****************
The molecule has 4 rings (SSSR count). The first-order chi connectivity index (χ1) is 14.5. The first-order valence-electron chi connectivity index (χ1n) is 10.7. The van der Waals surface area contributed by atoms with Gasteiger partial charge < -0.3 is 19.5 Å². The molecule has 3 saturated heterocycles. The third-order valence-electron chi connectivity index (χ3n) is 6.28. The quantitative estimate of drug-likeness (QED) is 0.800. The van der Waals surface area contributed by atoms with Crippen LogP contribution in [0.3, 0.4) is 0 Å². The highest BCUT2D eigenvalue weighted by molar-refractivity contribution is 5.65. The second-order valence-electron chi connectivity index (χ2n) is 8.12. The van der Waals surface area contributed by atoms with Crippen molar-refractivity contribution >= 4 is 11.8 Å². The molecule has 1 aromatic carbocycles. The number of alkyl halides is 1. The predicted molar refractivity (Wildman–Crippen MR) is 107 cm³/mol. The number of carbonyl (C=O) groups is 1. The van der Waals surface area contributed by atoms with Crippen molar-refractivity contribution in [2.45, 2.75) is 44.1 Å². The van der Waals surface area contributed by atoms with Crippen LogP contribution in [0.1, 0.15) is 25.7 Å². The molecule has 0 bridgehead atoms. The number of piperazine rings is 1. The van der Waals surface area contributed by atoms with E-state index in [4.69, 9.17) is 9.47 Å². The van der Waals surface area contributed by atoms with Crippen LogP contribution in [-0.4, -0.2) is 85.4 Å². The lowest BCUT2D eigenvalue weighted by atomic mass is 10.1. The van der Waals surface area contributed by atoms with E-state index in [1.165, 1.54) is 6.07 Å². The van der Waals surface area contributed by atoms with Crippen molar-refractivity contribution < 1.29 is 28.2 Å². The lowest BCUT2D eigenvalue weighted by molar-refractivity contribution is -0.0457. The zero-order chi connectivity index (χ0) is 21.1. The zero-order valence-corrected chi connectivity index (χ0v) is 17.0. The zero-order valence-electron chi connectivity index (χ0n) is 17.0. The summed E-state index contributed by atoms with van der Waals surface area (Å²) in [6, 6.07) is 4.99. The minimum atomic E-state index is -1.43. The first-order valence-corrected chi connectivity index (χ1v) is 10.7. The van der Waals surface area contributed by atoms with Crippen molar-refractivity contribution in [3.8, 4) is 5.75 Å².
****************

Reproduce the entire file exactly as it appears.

The molecule has 4 rings (SSSR count). The first-order chi connectivity index (χ1) is 14.5. The first-order valence-electron chi connectivity index (χ1n) is 10.7. The van der Waals surface area contributed by atoms with Gasteiger partial charge < -0.3 is 19.5 Å². The molecule has 3 saturated heterocycles. The third-order valence-electron chi connectivity index (χ3n) is 6.28. The quantitative estimate of drug-likeness (QED) is 0.800. The van der Waals surface area contributed by atoms with Crippen LogP contribution in [0.3, 0.4) is 0 Å². The highest BCUT2D eigenvalue weighted by molar-refractivity contribution is 5.65. The second-order valence-electron chi connectivity index (χ2n) is 8.12. The van der Waals surface area contributed by atoms with Crippen molar-refractivity contribution >= 4 is 11.8 Å². The molecule has 1 aromatic carbocycles. The number of alkyl halides is 1. The predicted molar refractivity (Wildman–Crippen MR) is 107 cm³/mol. The number of carbonyl (C=O) groups is 1. The van der Waals surface area contributed by atoms with Crippen molar-refractivity contribution in [2.45, 2.75) is 44.1 Å². The van der Waals surface area contributed by atoms with Crippen LogP contribution in [0.1, 0.15) is 25.7 Å². The molecule has 0 bridgehead atoms. The number of piperazine rings is 1. The van der Waals surface area contributed by atoms with E-state index in [4.69, 9.17) is 9.47 Å². The van der Waals surface area contributed by atoms with Crippen LogP contribution in [-0.4, -0.2) is 85.4 Å². The lowest BCUT2D eigenvalue weighted by atomic mass is 10.1. The van der Waals surface area contributed by atoms with E-state index in [1.165, 1.54) is 6.07 Å². The van der Waals surface area contributed by atoms with Crippen molar-refractivity contribution < 1.29 is 28.2 Å². The lowest BCUT2D eigenvalue weighted by molar-refractivity contribution is -0.0457. The zero-order chi connectivity index (χ0) is 21.1. The zero-order valence-corrected chi connectivity index (χ0v) is 17.0. The zero-order valence-electron chi connectivity index (χ0n) is 17.0. The summed E-state index contributed by atoms with van der Waals surface area (Å²) in [6, 6.07) is 4.99. The minimum atomic E-state index is -1.43. The first-order valence-corrected chi connectivity index (χ1v) is 10.7. The van der Waals surface area contributed by atoms with Crippen molar-refractivity contribution in [3.8, 4) is 5.75 Å².